Sunday, December 11, 2011

Were we a front?

March 1989. A fledgling democracy movement is spreading its wings. In less than 3 months time tens of thousands of young students and pro democracy demonstrators will be brutally gunned down by the Chinese Army in Tienanmen Square, the rest will be rounded up and imprisoned, the ringleaders tortured and summarily executed. But today that shameful episode in Chinese history fails to rate a mention.

Our Chinese tour company was China Youth Travel Service, government sanctioned, with most of our guides being recent university graduates with good English language skills. But there were only 3 participants: Mum and myself, and Alex, the sleazy geologist from Perth. In China we had a national guide, "Michael", and in each location we had a driver and local guide. And Alex only joined us for 10 days, so for the final 8 days mum and I had our own private tour. Not bad hey?

We wondered about that. Why did the trip go ahead with such a small group? It was an expensive trip, especially in comparison with the cost to travel independently, and perhaps everyone was making enough of a cut anyway? But mum's theory, made later, after the June massacre, was that we were a front, a way for our guide to legitimately travel without drawing the attention of the Communist Party spies. It certainly explains the all night meetings with "other students" wherever we went. And the number of times we had to wake Michael up in order not to miss our plane. I often wonder what happened to Michael, whether he died alongside all those others on that fateful day in June, or ended his days in front of a firing squad or maybe managed to gain asylum overseas....

The train from Hong Kong to Guangzhou was uneventful. It was packed with Chinese taking consumer goods - electrical equipment mostly - to the mainland, and then they bought up all the duty free grog and cigarettes on offer as well. We spent the trip watching the scenery change from washing hanging off the balconies of every tenement block in densely populated Kowloon to modern apartment blocks in the New Territories, also heavily festooned with laundry. Once across the barbed wire and sentries at the border the land changed to intensive cultivation, interspersed with shoddy half built houses which increased in number and shoddiness as we approached Guangzhou. First stop lunch, our first experience of authentic Cantonese cuisine, and our first experience of the sheer horror of the Chinese communal toilet.

For the benefit of those who are yet to experience this wonder of Chinese ingenuity, Chinese public toilets have door-less partitions approx 2 feet high with a long gutter running the length of the establishment. You go into your partitioned area, straddle the gutter and squat down to do your business. You try not to look at everyone else, because yes, you can see who else is busy crapping, and whatever you do, you don't look down. That's where the overwhelming stench comes from, where all your and everyone else's excretions for the last two hundred years is fermenting away, a few feet below you. Plus the ones that didn't quite make it! If you are extremely lucky someone regularly hoses it out, but more often than not, luck is not on your side. As a general piece of advice, it's best to go to the toilet BEFORE a meal, if you get my drift...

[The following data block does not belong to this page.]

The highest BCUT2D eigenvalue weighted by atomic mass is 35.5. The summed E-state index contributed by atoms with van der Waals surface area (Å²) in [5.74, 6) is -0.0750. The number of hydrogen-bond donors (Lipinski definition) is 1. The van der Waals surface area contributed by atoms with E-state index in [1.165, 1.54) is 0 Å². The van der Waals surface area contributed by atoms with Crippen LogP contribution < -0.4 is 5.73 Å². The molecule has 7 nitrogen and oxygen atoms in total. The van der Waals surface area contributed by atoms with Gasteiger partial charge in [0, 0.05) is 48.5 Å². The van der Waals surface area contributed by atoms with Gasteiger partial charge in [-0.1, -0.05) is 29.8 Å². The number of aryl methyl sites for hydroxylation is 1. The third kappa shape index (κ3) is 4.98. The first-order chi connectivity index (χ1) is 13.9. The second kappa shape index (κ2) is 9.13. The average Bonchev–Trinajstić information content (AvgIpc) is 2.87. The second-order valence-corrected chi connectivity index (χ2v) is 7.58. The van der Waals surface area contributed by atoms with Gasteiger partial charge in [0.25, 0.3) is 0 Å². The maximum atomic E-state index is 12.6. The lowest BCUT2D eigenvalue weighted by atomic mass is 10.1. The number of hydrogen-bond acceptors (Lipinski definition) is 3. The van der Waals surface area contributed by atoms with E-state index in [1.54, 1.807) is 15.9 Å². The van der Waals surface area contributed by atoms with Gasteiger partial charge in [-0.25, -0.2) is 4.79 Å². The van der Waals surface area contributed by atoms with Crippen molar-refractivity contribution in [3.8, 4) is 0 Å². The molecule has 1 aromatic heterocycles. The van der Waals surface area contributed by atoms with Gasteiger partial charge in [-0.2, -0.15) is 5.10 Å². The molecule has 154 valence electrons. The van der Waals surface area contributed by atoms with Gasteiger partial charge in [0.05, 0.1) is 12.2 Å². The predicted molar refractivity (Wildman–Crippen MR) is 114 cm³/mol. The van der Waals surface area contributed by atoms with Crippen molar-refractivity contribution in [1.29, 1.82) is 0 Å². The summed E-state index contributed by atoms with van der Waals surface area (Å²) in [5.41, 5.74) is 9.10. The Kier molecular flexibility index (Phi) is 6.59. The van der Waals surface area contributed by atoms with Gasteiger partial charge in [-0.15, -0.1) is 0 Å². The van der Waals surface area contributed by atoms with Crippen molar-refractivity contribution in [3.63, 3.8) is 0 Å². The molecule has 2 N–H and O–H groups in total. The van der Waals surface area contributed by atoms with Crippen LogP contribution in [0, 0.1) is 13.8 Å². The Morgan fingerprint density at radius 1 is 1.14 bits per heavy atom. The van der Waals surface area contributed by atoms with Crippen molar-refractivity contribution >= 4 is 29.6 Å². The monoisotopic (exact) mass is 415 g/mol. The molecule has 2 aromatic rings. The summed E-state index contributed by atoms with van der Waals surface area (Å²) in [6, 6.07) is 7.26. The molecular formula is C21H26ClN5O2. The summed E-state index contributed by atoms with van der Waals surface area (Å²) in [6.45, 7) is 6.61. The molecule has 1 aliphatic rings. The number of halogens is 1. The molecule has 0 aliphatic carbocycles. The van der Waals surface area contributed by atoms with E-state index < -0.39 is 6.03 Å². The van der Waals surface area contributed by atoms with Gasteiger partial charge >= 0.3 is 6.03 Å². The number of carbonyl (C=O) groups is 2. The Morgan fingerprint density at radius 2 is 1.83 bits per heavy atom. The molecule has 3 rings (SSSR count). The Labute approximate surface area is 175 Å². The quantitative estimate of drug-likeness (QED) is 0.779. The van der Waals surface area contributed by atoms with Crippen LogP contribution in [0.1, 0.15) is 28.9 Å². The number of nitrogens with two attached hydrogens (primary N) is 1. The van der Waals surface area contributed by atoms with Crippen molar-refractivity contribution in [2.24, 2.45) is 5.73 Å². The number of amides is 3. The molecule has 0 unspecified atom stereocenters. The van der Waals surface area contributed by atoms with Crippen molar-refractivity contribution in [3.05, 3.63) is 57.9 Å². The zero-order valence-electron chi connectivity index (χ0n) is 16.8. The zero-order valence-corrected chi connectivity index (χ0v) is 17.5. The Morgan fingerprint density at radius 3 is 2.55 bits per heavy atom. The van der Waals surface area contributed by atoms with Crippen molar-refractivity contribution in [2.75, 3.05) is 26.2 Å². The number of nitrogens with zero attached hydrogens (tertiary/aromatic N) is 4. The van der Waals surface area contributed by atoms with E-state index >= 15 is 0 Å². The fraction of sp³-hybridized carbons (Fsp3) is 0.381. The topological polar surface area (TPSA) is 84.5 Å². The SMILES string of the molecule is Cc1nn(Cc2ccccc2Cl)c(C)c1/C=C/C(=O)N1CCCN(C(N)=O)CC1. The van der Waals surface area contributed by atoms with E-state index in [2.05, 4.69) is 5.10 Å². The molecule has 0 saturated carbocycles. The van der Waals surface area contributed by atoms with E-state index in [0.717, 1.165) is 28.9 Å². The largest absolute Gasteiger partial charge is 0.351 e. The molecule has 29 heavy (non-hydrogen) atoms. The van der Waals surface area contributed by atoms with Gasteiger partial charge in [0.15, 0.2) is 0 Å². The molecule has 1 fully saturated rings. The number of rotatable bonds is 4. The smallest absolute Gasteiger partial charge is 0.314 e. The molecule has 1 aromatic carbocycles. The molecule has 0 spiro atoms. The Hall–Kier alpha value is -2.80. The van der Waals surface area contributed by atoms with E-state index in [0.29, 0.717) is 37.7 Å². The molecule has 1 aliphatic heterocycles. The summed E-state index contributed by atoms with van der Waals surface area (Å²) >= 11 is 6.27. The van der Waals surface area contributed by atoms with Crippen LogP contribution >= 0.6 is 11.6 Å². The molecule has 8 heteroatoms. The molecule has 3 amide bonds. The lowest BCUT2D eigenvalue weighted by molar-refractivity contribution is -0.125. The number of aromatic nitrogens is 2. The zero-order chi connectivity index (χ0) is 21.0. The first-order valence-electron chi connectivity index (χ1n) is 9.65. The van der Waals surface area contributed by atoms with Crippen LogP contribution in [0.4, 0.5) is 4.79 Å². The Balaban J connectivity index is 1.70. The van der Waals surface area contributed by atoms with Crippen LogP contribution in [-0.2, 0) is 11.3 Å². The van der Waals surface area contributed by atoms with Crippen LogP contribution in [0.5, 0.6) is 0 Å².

Those squat jobs still exist all over China, particularly in rural areas, where they'll hang over an irrigation channel so your waste contributes to the next crop, but in the big cities they've installed a lot of nice normal loos, even Eco loos, and almost all hotels have western toilets. Here's my favourite: it was pristine, and when you stood up it bagged your crap, blasted a bit of cold air around and made ready for the next user. Not sure all that plastic was environmentally protective though....

Toilets aside, the joy of China is indisputably its food. Our days revolved around it. Sumptuous breakfast followed by some sightseeing, followed by a huge lunch of countless different dishes, a bit more sightseeing, then time to stuff ourselves yet again. It was difficult to work out where we'd fit in time to actually see some sights, as our guides were always making haste to get us to the next restaurant. We would taste a little of every dish, they were all so delicious, but we were bulging at the seams! We did once have a tense moment over one of the dishes, after spying dog meat in the market.

Even with all those meal stops, we managed to spend 3 days cycling in Guangdong Province, along quiet roads with little traffic, where we were a very new sight for the locals. We visited Seven Star Crags, where we took a boat trip through an underground river, played the black market and got to buy and let off an obscene amount of rockets and firecrackers. Then we went back for more! Kids in a candy shop, only a little more explosive...

Following our leisurely bike interlude, mum staying firmly rooted in the van, still wheezing away in the dank humid weather, we flew to Guilin, home to the mist shrouded karst scenery immortalised on numerous tacky Chinese paintings the world over. I believe Guilin has changed a lot, so here's a panorama I scanned and edited from some original photographs taken from one of the hills above the river.

Next we take a ferry to my first backpacker ghetto: Yangshuo.

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